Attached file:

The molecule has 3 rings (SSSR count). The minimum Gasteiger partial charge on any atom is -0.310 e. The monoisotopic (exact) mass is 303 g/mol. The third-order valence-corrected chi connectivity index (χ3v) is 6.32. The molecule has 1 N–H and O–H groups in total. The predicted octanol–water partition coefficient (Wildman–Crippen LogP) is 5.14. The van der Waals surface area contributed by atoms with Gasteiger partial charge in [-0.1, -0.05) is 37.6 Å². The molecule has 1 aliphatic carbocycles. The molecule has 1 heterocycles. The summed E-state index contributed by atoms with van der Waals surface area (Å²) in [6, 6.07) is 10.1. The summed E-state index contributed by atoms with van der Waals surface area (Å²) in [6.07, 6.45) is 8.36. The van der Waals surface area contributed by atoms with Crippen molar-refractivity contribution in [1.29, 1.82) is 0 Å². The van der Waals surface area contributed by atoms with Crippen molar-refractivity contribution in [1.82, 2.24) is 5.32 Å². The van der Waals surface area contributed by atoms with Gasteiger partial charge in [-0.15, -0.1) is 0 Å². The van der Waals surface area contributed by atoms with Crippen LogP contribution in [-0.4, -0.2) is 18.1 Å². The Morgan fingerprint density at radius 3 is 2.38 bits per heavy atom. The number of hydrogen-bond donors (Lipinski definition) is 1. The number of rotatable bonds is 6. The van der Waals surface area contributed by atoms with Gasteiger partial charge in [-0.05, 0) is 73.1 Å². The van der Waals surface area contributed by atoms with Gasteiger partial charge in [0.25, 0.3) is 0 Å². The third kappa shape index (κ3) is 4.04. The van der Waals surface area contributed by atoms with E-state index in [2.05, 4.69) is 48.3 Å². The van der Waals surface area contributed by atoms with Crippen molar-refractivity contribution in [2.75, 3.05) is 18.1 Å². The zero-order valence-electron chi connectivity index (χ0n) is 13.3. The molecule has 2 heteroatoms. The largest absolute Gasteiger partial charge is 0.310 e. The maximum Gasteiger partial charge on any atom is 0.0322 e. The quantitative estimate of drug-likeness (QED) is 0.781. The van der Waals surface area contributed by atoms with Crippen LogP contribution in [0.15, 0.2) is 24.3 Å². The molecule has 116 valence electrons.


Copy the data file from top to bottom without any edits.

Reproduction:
The molecule has 3 rings (SSSR count). The minimum Gasteiger partial charge on any atom is -0.310 e. The monoisotopic (exact) mass is 303 g/mol. The third-order valence-corrected chi connectivity index (χ3v) is 6.32. The molecule has 1 N–H and O–H groups in total. The predicted octanol–water partition coefficient (Wildman–Crippen LogP) is 5.14. The van der Waals surface area contributed by atoms with Gasteiger partial charge in [-0.1, -0.05) is 37.6 Å². The molecule has 1 aliphatic carbocycles. The molecule has 1 heterocycles. The summed E-state index contributed by atoms with van der Waals surface area (Å²) in [6, 6.07) is 10.1. The summed E-state index contributed by atoms with van der Waals surface area (Å²) in [6.07, 6.45) is 8.36. The van der Waals surface area contributed by atoms with Crippen molar-refractivity contribution in [1.29, 1.82) is 0 Å². The van der Waals surface area contributed by atoms with Crippen molar-refractivity contribution in [1.82, 2.24) is 5.32 Å². The van der Waals surface area contributed by atoms with Gasteiger partial charge in [-0.15, -0.1) is 0 Å². The van der Waals surface area contributed by atoms with Crippen LogP contribution in [-0.4, -0.2) is 18.1 Å². The Morgan fingerprint density at radius 3 is 2.38 bits per heavy atom. The number of hydrogen-bond donors (Lipinski definition) is 1. The number of rotatable bonds is 6. The van der Waals surface area contributed by atoms with Gasteiger partial charge in [-0.05, 0) is 73.1 Å². The van der Waals surface area contributed by atoms with Gasteiger partial charge in [0.25, 0.3) is 0 Å². The third kappa shape index (κ3) is 4.04. The van der Waals surface area contributed by atoms with E-state index in [2.05, 4.69) is 48.3 Å². The van der Waals surface area contributed by atoms with Crippen molar-refractivity contribution in [2.75, 3.05) is 18.1 Å². The zero-order valence-electron chi connectivity index (χ0n) is 13.3. The molecule has 2 heteroatoms. The largest absolute Gasteiger partial charge is 0.310 e. The maximum Gasteiger partial charge on any atom is 0.0322 e. The quantitative estimate of drug-likeness (QED) is 0.781. The van der Waals surface area contributed by atoms with Crippen LogP contribution in [0.15, 0.2) is 24.3 Å². The molecule has 116 valence electrons.